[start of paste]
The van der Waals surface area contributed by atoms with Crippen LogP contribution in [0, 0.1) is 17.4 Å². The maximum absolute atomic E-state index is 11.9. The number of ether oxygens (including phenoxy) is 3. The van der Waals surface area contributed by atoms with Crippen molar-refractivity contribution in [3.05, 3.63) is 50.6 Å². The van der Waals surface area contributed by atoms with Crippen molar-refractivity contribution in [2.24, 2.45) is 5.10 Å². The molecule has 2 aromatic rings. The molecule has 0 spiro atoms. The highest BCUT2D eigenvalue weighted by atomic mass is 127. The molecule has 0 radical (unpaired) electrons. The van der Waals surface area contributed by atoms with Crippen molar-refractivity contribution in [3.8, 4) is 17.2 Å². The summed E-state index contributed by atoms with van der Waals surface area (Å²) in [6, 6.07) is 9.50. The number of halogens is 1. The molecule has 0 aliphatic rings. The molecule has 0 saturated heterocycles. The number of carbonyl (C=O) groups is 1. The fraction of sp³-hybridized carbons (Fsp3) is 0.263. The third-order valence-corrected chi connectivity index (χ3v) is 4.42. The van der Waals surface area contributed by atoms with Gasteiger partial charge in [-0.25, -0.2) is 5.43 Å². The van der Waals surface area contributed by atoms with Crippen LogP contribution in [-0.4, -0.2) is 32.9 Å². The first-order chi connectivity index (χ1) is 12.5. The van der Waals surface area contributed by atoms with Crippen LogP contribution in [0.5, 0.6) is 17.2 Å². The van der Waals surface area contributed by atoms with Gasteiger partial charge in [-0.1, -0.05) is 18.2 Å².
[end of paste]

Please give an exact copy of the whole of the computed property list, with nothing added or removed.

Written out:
The van der Waals surface area contributed by atoms with Crippen LogP contribution in [0, 0.1) is 17.4 Å². The maximum absolute atomic E-state index is 11.9. The number of ether oxygens (including phenoxy) is 3. The van der Waals surface area contributed by atoms with Crippen molar-refractivity contribution in [3.05, 3.63) is 50.6 Å². The van der Waals surface area contributed by atoms with Crippen molar-refractivity contribution in [2.24, 2.45) is 5.10 Å². The molecule has 2 aromatic rings. The molecule has 0 spiro atoms. The highest BCUT2D eigenvalue weighted by atomic mass is 127. The molecule has 0 radical (unpaired) electrons. The van der Waals surface area contributed by atoms with Crippen molar-refractivity contribution in [3.8, 4) is 17.2 Å². The summed E-state index contributed by atoms with van der Waals surface area (Å²) in [6, 6.07) is 9.50. The number of halogens is 1. The molecule has 0 aliphatic rings. The molecule has 0 saturated heterocycles. The number of carbonyl (C=O) groups is 1. The fraction of sp³-hybridized carbons (Fsp3) is 0.263. The third-order valence-corrected chi connectivity index (χ3v) is 4.42. The van der Waals surface area contributed by atoms with Gasteiger partial charge in [-0.25, -0.2) is 5.43 Å². The van der Waals surface area contributed by atoms with Crippen LogP contribution in [-0.4, -0.2) is 32.9 Å². The first-order chi connectivity index (χ1) is 12.5. The van der Waals surface area contributed by atoms with Crippen LogP contribution in [0.5, 0.6) is 17.2 Å². The van der Waals surface area contributed by atoms with Gasteiger partial charge in [-0.1, -0.05) is 18.2 Å².